The somewhat Heer-Ranjha type title might lead you to think Veer-Zaara is a story of love and the Ultimate Loss. But Veer Zaara is not a tragedy. The tragedy is that you might have to watch it in the near future. After all, research shows us that there is one frothing Shah Rukh fan for every 20 regular Indians, so it's only a matter of time before one of them drags you for three non-stop hours of Weep-Zyada.
At this point we must reassure you, as we do with many SRK films, lest we get bitten by a fan on the loose: we do not hate Shah Rukh Khan. So please don't hunt us down with torches and burn us at the stake. Thank you.
So, Veer-Zaara. An Indian boy falls in love with a Pakistani girl. You can see the problem right there. No, it isn't that this story has already been done. It is that this is a fairly broad outline, with fairly predictable results. Either boy gets girl and there's much rejoicing in the fields of Punjab, or boy and girl die in slow motion since it is the only way they can be together. One way or the other, you've heard it all before.
The story starts in Pakistan as a young lawyer, Saamiya (Rani Mukherjee), goes to visit her first ever client, a man who refuses to talk. Unfortunately, this state of affairs doesn't last very long and Veer (Shah Rukh) tells her his entire story.
Veer and Zaara (Preity Zinta) are thrown together for two days in India, when she comes to scatter the ashes of a beloved grandmother-figure (Zohra Sehgal). Not the cheeriest occasion, but things soon warm up when Veer takes Zaara to his village among the fields. And love blooms everywhere.
But, unfortunately, Zaara is already engaged to marry someone else (Manoj Bajpai), to protect her conservative family and her father's political ambitions. When Veer goes to Pakistan to bring her with him, he realizes that their love has been "selfish". But even though they part, her fiancé still wants his revenge, so he gets Veer locked up.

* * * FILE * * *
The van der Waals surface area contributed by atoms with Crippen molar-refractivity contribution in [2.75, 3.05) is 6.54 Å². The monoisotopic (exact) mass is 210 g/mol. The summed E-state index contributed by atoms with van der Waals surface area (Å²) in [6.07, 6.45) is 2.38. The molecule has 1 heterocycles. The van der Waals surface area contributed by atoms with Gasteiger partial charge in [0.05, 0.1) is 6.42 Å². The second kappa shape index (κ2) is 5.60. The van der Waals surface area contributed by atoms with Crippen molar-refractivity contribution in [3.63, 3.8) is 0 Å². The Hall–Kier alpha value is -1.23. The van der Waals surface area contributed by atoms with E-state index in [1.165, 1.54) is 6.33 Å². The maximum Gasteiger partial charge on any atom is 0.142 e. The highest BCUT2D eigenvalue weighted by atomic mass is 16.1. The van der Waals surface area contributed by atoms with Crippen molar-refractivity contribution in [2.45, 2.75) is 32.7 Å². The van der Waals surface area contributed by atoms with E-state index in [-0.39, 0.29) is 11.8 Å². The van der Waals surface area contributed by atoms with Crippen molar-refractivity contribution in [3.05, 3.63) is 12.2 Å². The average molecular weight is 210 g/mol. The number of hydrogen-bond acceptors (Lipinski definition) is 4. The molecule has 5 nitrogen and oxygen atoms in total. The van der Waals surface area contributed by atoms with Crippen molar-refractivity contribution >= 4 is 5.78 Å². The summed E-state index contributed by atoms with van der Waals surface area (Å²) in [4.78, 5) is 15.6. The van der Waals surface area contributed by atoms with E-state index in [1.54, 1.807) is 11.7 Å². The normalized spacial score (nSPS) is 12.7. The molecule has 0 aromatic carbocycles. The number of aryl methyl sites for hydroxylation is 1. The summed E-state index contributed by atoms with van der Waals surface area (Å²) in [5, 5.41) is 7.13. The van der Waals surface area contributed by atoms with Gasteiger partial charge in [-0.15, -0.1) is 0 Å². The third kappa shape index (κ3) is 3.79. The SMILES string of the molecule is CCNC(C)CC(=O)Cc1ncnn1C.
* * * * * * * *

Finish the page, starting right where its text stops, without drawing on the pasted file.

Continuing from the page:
Not a spectacular story. But we don't think anyone was going for Spectacular Story with Veer-Zaara. This is supposed to be a highly emotional film about everything from Indo-Pak relations to ma ke haath ka laddoo. Everyone cries a lot and the director is always unsure about whether you've actually gotten what he's trying to say. So he says it again and again and again. It's like having a bad joke explained to you in great detail.
For e.g. when the couple is reunited in the end, we have an old, graying Veer and Zaara looking into each other's eyes for nearly 45 minutes, just so you get the full import of this meeting. Then the camera spins around them and you see them as they were when they were young. Then another spin, and they're old. Then young. Then old. Then young. Then old.
A lot of the movie is similarly repetitive and hackneyed. Shenais wail, bhangra blares and scenes jump disturbingly from somber to furiously colorful. The only thing Veer-Zaara has going for it is the all-too-short appearance of Bachchan. When he speaks you jump on his every word for some relief from the wailing melodrama. Also, a few scattered dialogues are composed and delivered with passion. On the whole, this "special Diwali release" is about as enjoyable as your next-door neighbour's display of the 5,000-laddi. Just ceaseless, pointless noise.